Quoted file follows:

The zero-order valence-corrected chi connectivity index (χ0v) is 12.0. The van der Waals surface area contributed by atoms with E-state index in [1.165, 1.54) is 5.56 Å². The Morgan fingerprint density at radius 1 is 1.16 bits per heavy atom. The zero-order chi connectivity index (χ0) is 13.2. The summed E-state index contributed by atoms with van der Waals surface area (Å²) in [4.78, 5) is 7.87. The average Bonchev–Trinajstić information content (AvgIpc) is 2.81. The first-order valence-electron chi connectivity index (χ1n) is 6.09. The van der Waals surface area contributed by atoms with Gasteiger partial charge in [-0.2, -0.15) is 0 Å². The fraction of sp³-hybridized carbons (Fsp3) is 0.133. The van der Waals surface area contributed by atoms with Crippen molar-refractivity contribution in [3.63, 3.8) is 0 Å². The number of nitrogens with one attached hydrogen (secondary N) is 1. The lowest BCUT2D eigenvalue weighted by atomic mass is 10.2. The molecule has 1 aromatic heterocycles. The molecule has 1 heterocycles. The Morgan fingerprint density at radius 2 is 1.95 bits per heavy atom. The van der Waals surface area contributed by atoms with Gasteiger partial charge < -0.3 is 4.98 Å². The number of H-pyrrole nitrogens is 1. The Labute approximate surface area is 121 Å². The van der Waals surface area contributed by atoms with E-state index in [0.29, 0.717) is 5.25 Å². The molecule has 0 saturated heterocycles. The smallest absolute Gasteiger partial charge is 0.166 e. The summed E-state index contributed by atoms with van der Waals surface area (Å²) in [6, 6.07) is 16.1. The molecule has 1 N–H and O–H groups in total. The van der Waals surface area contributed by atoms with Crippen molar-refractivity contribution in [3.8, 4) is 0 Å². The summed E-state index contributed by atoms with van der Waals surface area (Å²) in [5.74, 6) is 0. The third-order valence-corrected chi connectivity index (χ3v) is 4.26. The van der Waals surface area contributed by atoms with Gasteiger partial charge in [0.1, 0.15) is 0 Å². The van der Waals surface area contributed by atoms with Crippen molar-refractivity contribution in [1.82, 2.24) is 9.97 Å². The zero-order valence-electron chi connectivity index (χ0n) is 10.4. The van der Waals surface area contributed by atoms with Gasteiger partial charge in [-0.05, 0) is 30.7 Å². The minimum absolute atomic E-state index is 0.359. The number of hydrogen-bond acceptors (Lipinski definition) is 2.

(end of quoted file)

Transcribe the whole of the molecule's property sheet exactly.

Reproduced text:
The zero-order valence-corrected chi connectivity index (χ0v) is 12.0. The van der Waals surface area contributed by atoms with E-state index in [1.165, 1.54) is 5.56 Å². The Morgan fingerprint density at radius 1 is 1.16 bits per heavy atom. The zero-order chi connectivity index (χ0) is 13.2. The summed E-state index contributed by atoms with van der Waals surface area (Å²) in [4.78, 5) is 7.87. The average Bonchev–Trinajstić information content (AvgIpc) is 2.81. The first-order valence-electron chi connectivity index (χ1n) is 6.09. The van der Waals surface area contributed by atoms with Gasteiger partial charge in [-0.2, -0.15) is 0 Å². The fraction of sp³-hybridized carbons (Fsp3) is 0.133. The van der Waals surface area contributed by atoms with Crippen molar-refractivity contribution in [3.63, 3.8) is 0 Å². The number of nitrogens with one attached hydrogen (secondary N) is 1. The lowest BCUT2D eigenvalue weighted by atomic mass is 10.2. The molecule has 1 aromatic heterocycles. The molecule has 1 heterocycles. The Morgan fingerprint density at radius 2 is 1.95 bits per heavy atom. The van der Waals surface area contributed by atoms with Gasteiger partial charge < -0.3 is 4.98 Å². The number of H-pyrrole nitrogens is 1. The Labute approximate surface area is 121 Å². The van der Waals surface area contributed by atoms with E-state index in [0.29, 0.717) is 5.25 Å². The molecule has 0 saturated heterocycles. The smallest absolute Gasteiger partial charge is 0.166 e. The summed E-state index contributed by atoms with van der Waals surface area (Å²) in [6, 6.07) is 16.1. The molecule has 1 N–H and O–H groups in total. The van der Waals surface area contributed by atoms with Crippen molar-refractivity contribution in [3.8, 4) is 0 Å². The summed E-state index contributed by atoms with van der Waals surface area (Å²) in [5.74, 6) is 0. The third-order valence-corrected chi connectivity index (χ3v) is 4.26. The van der Waals surface area contributed by atoms with Gasteiger partial charge in [0.1, 0.15) is 0 Å². The van der Waals surface area contributed by atoms with Crippen molar-refractivity contribution in [1.82, 2.24) is 9.97 Å². The zero-order valence-electron chi connectivity index (χ0n) is 10.4. The van der Waals surface area contributed by atoms with Gasteiger partial charge in [-0.05, 0) is 30.7 Å². The minimum absolute atomic E-state index is 0.359. The number of hydrogen-bond acceptors (Lipinski definition) is 2.